Send to

Choose Destination
Med Care. 2015 Feb;53(2):141-52. doi: 10.1097/MLR.0000000000000269.

Evaluating ambulatory practice safety: the PROMISES project administrators and practice staff surveys.

Author information

*Harvard School of Public Health †Harvard Medical School ‡Mongan Institute for Health Policy, Massachusetts General Hospital §Division of General Internal Medicine and Primary Care, Brigham and Women's Hospital, Boston, MA ∥Bureau of Health Care Safety and Quality, Massachusetts Department of Public Health, Boston, MA ¶North Shore Medical Center, Salem, MA #Center for Surgery and Public Health, Brigham and Women's Hospital, Boston **Institute for Healthcare Improvement, Cambridge, MA ††Massachusetts Coalition for the Prevention of Medical Errors, Burlington, MA.



Ambulatory practices deliver most health care services and contribute to malpractice risk. Yet, policymakers and practitioners often lack information about safety and malpractice risk needed to guide improvement.


To assess staff and administrator perceptions of safety and malpractice risk in ambulatory settings.


We administered surveys in small-sized to medium-sized primary care practices in Massachusetts as part of a randomized controlled trial to reduce ambulatory malpractice risk.


Twenty-five office practice managers/administrators and 482 staff, including [physicians, physician assistants, and nurse practitioners (MD/PA/NPs)], nurses, other clinicians, managers, and administrators.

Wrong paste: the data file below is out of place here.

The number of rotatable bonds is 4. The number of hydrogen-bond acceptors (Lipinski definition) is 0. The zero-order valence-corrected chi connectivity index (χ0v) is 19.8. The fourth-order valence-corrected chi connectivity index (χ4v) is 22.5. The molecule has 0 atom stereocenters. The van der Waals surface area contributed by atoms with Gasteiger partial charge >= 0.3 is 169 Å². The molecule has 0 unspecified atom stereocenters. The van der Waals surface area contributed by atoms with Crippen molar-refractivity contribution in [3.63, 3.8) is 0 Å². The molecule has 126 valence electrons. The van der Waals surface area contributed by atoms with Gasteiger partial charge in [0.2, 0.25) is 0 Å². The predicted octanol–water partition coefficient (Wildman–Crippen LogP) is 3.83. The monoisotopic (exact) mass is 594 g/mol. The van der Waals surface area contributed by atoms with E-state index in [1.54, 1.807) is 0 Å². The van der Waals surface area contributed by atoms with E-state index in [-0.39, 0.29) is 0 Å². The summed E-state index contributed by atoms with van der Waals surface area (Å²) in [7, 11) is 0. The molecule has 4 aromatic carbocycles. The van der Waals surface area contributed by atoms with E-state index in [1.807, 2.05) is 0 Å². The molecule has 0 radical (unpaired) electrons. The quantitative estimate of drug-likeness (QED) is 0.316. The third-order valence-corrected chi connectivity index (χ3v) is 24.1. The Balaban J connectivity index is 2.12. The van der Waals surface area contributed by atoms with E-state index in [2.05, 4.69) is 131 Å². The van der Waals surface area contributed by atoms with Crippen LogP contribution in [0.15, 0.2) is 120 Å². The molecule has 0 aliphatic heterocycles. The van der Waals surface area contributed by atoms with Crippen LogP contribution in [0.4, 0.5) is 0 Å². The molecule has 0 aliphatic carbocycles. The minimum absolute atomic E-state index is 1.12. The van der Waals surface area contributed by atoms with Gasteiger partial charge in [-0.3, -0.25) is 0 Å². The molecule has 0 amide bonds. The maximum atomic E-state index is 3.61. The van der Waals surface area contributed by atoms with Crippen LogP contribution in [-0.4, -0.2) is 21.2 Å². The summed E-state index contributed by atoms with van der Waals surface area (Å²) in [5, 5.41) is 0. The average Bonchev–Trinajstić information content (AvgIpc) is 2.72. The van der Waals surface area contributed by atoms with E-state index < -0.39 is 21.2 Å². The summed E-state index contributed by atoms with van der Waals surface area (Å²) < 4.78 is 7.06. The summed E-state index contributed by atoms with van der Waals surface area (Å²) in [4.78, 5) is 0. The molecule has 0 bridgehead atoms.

Surveys included structured questions about 3 high-risk clinical domains: referral, test result, and medication management, plus communication with patients and among staff. The 30-item administrator survey evaluated the presence of organizational safety structures and processes; the 63-item staff survey queried safety and communication concerns.


Twenty-two administrators (88%) and 292 staff (61%) responded. Administrators frequently reported important safety systems and processes were absent. Suboptimal or incomplete implementation of referral and test result management systems related to staff perceptions of their quality (P<0.05). Staff perceptions of suboptimal processes correlated with their concern about practice vulnerability to malpractice suits (P<0.05). Staff was least positive about referral management system safety, talking openly about safety problems, willingness to report mistakes, and feeling rushed. MD/PA/NPs viewed high-risk system reliability more negatively (P<0.0001) and teamwork more positively (P<0.03) than others.


Results show opportunities for improvement in closing informational loops and establishing more reliable systems and environments where staff feels respected and safe speaking up. Initiatives to transform primary care should emphasize improving communication among facilities and practitioners.

[Indexed for MEDLINE]

Supplemental Content

Full text links

Icon for Wolters Kluwer
Loading ...
Support Center